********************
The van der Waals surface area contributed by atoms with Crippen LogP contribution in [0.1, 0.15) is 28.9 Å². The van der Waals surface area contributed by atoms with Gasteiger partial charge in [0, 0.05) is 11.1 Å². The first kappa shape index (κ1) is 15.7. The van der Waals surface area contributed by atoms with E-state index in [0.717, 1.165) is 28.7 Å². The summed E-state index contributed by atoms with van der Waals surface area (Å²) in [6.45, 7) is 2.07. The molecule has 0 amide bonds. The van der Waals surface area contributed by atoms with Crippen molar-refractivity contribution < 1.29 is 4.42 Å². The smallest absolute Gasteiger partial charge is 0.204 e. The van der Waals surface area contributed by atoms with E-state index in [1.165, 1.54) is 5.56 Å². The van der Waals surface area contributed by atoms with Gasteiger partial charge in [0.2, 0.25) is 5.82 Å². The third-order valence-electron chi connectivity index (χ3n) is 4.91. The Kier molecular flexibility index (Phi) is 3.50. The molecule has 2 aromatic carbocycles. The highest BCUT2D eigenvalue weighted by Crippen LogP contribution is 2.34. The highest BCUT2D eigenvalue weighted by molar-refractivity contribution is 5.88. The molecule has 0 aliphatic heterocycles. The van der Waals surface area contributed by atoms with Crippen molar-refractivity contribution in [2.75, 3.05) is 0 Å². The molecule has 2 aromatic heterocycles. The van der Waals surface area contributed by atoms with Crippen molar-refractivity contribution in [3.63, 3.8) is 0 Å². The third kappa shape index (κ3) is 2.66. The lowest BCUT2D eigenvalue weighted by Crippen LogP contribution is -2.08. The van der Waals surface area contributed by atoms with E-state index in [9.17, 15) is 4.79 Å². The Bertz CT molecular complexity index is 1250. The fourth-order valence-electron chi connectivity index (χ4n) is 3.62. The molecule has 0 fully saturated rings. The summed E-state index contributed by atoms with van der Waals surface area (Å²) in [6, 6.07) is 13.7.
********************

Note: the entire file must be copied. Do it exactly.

The van der Waals surface area contributed by atoms with Crippen LogP contribution in [0.1, 0.15) is 28.9 Å². The van der Waals surface area contributed by atoms with Gasteiger partial charge in [0, 0.05) is 11.1 Å². The first kappa shape index (κ1) is 15.7. The van der Waals surface area contributed by atoms with E-state index in [0.717, 1.165) is 28.7 Å². The summed E-state index contributed by atoms with van der Waals surface area (Å²) in [6.45, 7) is 2.07. The molecule has 0 amide bonds. The van der Waals surface area contributed by atoms with Crippen molar-refractivity contribution < 1.29 is 4.42 Å². The smallest absolute Gasteiger partial charge is 0.204 e. The van der Waals surface area contributed by atoms with E-state index in [1.165, 1.54) is 5.56 Å². The van der Waals surface area contributed by atoms with Gasteiger partial charge in [0.2, 0.25) is 5.82 Å². The third-order valence-electron chi connectivity index (χ3n) is 4.91. The Kier molecular flexibility index (Phi) is 3.50. The molecule has 2 aromatic carbocycles. The highest BCUT2D eigenvalue weighted by Crippen LogP contribution is 2.34. The highest BCUT2D eigenvalue weighted by molar-refractivity contribution is 5.88. The molecule has 0 aliphatic heterocycles. The van der Waals surface area contributed by atoms with Crippen molar-refractivity contribution in [2.75, 3.05) is 0 Å². The molecule has 2 aromatic heterocycles. The van der Waals surface area contributed by atoms with Crippen molar-refractivity contribution in [3.63, 3.8) is 0 Å². The third kappa shape index (κ3) is 2.66. The lowest BCUT2D eigenvalue weighted by Crippen LogP contribution is -2.08. The van der Waals surface area contributed by atoms with E-state index in [9.17, 15) is 4.79 Å². The Bertz CT molecular complexity index is 1250. The fourth-order valence-electron chi connectivity index (χ4n) is 3.62. The molecule has 0 fully saturated rings. The summed E-state index contributed by atoms with van der Waals surface area (Å²) in [6, 6.07) is 13.7.